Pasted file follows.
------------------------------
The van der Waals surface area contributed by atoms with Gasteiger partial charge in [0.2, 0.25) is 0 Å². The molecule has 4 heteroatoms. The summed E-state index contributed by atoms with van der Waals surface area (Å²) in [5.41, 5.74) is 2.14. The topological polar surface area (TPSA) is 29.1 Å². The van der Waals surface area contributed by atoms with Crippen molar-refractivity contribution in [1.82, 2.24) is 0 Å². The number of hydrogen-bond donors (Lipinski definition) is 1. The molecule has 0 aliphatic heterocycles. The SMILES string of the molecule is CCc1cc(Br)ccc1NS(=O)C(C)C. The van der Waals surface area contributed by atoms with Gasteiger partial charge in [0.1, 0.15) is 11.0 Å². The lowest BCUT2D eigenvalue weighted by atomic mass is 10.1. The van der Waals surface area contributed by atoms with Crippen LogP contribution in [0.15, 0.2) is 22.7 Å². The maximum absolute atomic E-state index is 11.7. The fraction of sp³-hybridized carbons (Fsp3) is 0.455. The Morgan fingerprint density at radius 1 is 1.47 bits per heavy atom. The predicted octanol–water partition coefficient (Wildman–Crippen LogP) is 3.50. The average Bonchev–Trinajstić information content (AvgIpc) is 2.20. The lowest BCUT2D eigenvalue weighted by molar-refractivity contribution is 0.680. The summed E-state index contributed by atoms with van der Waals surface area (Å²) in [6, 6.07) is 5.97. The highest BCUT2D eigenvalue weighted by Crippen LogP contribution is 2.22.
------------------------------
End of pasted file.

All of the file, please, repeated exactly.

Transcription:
The van der Waals surface area contributed by atoms with Gasteiger partial charge in [0.2, 0.25) is 0 Å². The molecule has 4 heteroatoms. The summed E-state index contributed by atoms with van der Waals surface area (Å²) in [5.41, 5.74) is 2.14. The topological polar surface area (TPSA) is 29.1 Å². The van der Waals surface area contributed by atoms with Crippen molar-refractivity contribution in [1.82, 2.24) is 0 Å². The number of hydrogen-bond donors (Lipinski definition) is 1. The molecule has 0 aliphatic heterocycles. The SMILES string of the molecule is CCc1cc(Br)ccc1NS(=O)C(C)C. The van der Waals surface area contributed by atoms with Gasteiger partial charge in [0.1, 0.15) is 11.0 Å². The lowest BCUT2D eigenvalue weighted by atomic mass is 10.1. The van der Waals surface area contributed by atoms with Crippen LogP contribution in [0.15, 0.2) is 22.7 Å². The maximum absolute atomic E-state index is 11.7. The fraction of sp³-hybridized carbons (Fsp3) is 0.455. The Morgan fingerprint density at radius 1 is 1.47 bits per heavy atom. The predicted octanol–water partition coefficient (Wildman–Crippen LogP) is 3.50. The average Bonchev–Trinajstić information content (AvgIpc) is 2.20. The lowest BCUT2D eigenvalue weighted by molar-refractivity contribution is 0.680. The summed E-state index contributed by atoms with van der Waals surface area (Å²) in [6, 6.07) is 5.97. The highest BCUT2D eigenvalue weighted by Crippen LogP contribution is 2.22.